It took 1 year to get the first million rides in, and less than four for the next 9 million.
On June 4, 2015, a bike taken out by a founding member from September 2010 traveled from 14th St & D St NW / Reagan Building to 8th St & D St NW to become the 10 millionth trip taken on Capital Bikeshare. Accomplished with a fleet of just over 3,000 bikes, our members have shown that bicycling can get you where you need to go all over this region.
Based on the latest CaBi dashboard data cyclists have ridden more than 14 million miles. That's quite a success and one that's good for the community. In addition to the health and mobility improvements, it means less pollution, and possibly less congestion, too.
A recent study claimed that bikesharing might actually contribute to congestion and pollution because of the rebalancing vehicles. I'm much more confident on pollution than I am on congestion. Based on the latest CaBi member survey, we can see that the CaBi results in the following mode shift.
37% - Shift from walking to bikeshare
6% - Shift from driving
6% - Shift from Taxi/uber/lyft
40% - Shift from bus, metrorail
3% - Shift from no trip
I'll ignore the 3% other and the 5% who would've rode their own bike.
On pollution, we can see that 12% of trips switch from cars to bikes. If year 2 data is applicable, we know that every 10 miles of biking requires 1 mile of rebalance car driving. Looking at this simply, it means that every 12 miles of driving shifted to bikeshare is offset by 10 miles of rebalance vehicle driving. Now, it's likely that the trips shifted from driving were longer than those shifted from walking, but also that the rebalancing vehicles use more gas than the average passenger car, so it gets more complicated in reality. But still I think it points to a modest reduction in pollution from driving alone.
And of course, taking 3.7 million people off of transit should reduce pollution too. Even if you think it means that no fewer buses or trains are needed, carrying extra people requires extra energy. And for buses at least, extra passengers mean more stops. I think it's pretty clear that when all of this is considered it's very likely that bikeshare reduces pollution.
Congestion mitigation is less clear
Using 1 unit of congestion as that which is caused by a car, we can say that before mode shift motorists would've caused 12 units of congestion. While pedestrians and transit users would have caused less congestion than motorists, it wouldn't be nothing. More bus passengers means more bus stops and longer dwell time, and pedestrians delay drivers who are trying to turn at intersections. Unfortunately I can't find any study that defines a conversion factor for the congestion caused by these groups (nor does CaBi break out bus from rail). So, for now, we have unsolved variables x and y.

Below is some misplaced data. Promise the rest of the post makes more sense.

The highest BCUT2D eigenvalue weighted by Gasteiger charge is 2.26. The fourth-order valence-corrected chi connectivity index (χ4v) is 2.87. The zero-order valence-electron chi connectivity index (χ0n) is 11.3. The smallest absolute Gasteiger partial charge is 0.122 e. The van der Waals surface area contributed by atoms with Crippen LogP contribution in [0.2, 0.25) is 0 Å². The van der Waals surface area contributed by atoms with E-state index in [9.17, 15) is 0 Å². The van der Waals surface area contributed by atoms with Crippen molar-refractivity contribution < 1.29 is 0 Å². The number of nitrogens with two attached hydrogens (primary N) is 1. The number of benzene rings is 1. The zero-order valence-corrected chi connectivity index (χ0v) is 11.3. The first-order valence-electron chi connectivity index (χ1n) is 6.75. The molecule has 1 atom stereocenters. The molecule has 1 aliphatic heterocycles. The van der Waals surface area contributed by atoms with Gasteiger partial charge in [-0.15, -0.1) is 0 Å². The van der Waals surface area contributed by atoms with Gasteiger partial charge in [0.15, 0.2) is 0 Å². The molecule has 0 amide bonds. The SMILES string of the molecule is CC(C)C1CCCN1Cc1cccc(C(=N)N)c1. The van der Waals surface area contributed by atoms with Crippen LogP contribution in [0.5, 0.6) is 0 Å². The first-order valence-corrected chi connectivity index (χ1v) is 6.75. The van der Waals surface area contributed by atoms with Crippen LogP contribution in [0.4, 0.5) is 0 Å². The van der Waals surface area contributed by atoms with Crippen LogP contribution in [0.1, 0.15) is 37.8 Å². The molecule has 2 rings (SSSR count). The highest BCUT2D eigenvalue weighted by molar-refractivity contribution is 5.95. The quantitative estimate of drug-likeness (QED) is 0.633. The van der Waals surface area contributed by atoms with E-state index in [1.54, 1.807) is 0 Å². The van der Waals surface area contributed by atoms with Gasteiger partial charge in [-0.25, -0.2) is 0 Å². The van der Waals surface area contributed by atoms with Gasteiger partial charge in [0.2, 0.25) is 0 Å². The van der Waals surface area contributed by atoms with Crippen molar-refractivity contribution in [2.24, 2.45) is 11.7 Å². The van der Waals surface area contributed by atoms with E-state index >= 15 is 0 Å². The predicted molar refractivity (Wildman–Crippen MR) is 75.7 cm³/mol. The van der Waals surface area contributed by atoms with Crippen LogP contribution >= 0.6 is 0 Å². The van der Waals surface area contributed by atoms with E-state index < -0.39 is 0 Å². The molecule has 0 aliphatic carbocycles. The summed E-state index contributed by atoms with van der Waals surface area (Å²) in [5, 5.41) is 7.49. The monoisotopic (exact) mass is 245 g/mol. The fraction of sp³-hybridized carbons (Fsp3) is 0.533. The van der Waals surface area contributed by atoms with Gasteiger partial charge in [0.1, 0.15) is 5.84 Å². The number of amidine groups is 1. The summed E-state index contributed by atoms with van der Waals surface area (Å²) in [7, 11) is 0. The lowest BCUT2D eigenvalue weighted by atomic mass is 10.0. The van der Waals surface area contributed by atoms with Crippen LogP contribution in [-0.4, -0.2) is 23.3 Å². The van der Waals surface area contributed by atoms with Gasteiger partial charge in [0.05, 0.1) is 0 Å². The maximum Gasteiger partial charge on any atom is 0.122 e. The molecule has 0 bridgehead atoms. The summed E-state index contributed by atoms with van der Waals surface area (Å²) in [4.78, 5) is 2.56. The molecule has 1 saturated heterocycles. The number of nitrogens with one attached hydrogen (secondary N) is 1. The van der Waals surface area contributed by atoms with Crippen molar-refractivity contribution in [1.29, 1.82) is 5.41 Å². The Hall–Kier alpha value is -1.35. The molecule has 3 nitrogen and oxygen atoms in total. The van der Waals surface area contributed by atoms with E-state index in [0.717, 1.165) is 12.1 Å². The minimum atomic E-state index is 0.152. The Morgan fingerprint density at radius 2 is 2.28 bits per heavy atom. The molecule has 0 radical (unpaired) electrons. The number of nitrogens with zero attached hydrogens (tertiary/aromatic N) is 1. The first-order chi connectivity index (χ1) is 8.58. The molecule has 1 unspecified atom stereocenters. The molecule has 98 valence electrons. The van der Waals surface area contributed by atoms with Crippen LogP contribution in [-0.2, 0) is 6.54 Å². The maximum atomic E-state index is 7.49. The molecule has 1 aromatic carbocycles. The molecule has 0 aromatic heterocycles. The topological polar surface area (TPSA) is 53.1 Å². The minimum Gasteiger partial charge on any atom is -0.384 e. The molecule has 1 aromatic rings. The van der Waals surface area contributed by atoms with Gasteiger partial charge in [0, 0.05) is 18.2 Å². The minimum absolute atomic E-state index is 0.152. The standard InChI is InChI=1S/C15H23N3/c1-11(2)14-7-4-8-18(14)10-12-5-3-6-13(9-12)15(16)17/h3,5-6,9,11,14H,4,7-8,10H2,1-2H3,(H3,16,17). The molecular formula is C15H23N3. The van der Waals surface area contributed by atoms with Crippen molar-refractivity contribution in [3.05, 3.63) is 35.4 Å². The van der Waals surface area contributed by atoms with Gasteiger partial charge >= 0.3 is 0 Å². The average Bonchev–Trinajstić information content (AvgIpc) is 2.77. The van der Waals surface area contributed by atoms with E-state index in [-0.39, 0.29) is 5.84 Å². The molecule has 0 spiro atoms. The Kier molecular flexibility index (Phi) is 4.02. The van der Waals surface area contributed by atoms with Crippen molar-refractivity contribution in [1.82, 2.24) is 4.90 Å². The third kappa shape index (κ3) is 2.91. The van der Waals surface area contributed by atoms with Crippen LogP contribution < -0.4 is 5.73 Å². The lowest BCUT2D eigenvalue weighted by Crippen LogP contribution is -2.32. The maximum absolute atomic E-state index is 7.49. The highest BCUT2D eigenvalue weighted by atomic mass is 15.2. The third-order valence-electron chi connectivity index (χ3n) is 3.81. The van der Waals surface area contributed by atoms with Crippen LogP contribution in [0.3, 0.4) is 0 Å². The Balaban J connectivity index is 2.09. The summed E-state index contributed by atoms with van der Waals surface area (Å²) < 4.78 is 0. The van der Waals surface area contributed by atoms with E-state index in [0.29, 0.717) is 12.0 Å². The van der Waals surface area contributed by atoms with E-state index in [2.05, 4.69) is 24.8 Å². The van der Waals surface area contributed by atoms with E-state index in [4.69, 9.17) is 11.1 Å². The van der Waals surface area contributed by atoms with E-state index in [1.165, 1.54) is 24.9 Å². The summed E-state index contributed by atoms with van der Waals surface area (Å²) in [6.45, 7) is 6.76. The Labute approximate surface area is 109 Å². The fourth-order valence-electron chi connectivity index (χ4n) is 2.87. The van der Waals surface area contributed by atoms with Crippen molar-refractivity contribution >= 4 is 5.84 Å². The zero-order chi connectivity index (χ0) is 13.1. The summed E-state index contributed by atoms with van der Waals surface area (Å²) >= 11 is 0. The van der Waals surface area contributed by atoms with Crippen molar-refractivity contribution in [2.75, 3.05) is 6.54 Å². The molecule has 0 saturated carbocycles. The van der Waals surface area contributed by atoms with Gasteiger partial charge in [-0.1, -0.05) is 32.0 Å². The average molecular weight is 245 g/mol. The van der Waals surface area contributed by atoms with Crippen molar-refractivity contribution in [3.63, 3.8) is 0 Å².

After the mode shift, we have 0.28 (the bike conversion factor) + 0.10 (Rebalancing vehicles drive about 1 mile for every 10 miles of biking) * 92 (the percentage of people shifted to bikes) which equals about 35 units.
So, without knowing the values of x and y, I can't really say that bike share reduces congestion (or that it doesn't). And again, it gets more complicated, since I'm assuming that rebalancing vehicles drive at the same times of day as the bike share trips happen, which is pretty unlikely. To whatever extent rebalancing trips are shifted from rush hour, that reduces the congestion caused by bikeshare rebalancing.
It's still too early to make any statements about safety.
The death rate per 100 million automobile miles traveled in DC is 0.56, so while it's certainly good that there have been no CaBi deaths in the first ~15 million miles, that would be expected. Once CaBi has 500-600 million miles under its belt, we might be able to make some statements about its copmparative safety. Currently, this is complicated by the fact that CaBi estimates mileage, and while there is talk of using GPS to get a more accurate measure of mileage, no such data is available right now.
What we do know is that there have still been no deaths in the United States by bikesharing cyclists. And that report from last year was after 23 million miles, but there has been a lot of bikeshare miles covered since then.
There have been a few deaths elsewhere. One in Canada. One in Mexico. One in London. And then at least eight in Paris (3 of them in the first year). But certainly not enough to fear blood in the streets or 6 bikeshare deaths in New York by the end of 2015.
Here's looking forward to the next 10 million trips.